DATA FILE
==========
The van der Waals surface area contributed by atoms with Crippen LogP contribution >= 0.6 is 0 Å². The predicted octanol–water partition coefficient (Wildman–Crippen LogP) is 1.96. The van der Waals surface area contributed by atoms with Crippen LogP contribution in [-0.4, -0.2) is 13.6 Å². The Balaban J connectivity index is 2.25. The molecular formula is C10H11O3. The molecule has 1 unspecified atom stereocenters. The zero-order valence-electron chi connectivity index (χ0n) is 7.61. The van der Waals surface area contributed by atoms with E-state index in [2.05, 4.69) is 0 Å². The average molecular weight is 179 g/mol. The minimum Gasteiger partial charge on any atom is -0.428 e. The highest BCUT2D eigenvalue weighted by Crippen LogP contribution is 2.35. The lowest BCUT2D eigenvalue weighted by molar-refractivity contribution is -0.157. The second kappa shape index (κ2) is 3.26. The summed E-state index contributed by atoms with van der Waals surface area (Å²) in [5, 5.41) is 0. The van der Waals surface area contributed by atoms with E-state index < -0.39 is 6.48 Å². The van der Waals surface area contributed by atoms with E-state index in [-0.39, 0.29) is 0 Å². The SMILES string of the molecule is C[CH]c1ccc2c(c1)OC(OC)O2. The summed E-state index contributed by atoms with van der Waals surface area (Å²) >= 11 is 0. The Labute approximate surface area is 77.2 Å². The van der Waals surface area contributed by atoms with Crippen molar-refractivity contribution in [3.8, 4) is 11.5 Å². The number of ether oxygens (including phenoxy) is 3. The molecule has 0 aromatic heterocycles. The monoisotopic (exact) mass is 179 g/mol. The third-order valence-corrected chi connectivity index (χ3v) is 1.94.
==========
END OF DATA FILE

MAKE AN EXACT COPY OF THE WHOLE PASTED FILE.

The van der Waals surface area contributed by atoms with Crippen LogP contribution >= 0.6 is 0 Å². The predicted octanol–water partition coefficient (Wildman–Crippen LogP) is 1.96. The van der Waals surface area contributed by atoms with Crippen LogP contribution in [-0.4, -0.2) is 13.6 Å². The Balaban J connectivity index is 2.25. The molecular formula is C10H11O3. The molecule has 1 unspecified atom stereocenters. The zero-order valence-electron chi connectivity index (χ0n) is 7.61. The van der Waals surface area contributed by atoms with E-state index in [2.05, 4.69) is 0 Å². The average molecular weight is 179 g/mol. The minimum Gasteiger partial charge on any atom is -0.428 e. The highest BCUT2D eigenvalue weighted by Crippen LogP contribution is 2.35. The lowest BCUT2D eigenvalue weighted by molar-refractivity contribution is -0.157. The second kappa shape index (κ2) is 3.26. The summed E-state index contributed by atoms with van der Waals surface area (Å²) in [5, 5.41) is 0. The van der Waals surface area contributed by atoms with E-state index < -0.39 is 6.48 Å². The van der Waals surface area contributed by atoms with E-state index in [-0.39, 0.29) is 0 Å². The SMILES string of the molecule is C[CH]c1ccc2c(c1)OC(OC)O2. The summed E-state index contributed by atoms with van der Waals surface area (Å²) >= 11 is 0. The Labute approximate surface area is 77.2 Å². The van der Waals surface area contributed by atoms with Crippen molar-refractivity contribution in [3.8, 4) is 11.5 Å². The number of ether oxygens (including phenoxy) is 3. The molecule has 0 aromatic heterocycles. The monoisotopic (exact) mass is 179 g/mol. The third-order valence-corrected chi connectivity index (χ3v) is 1.94.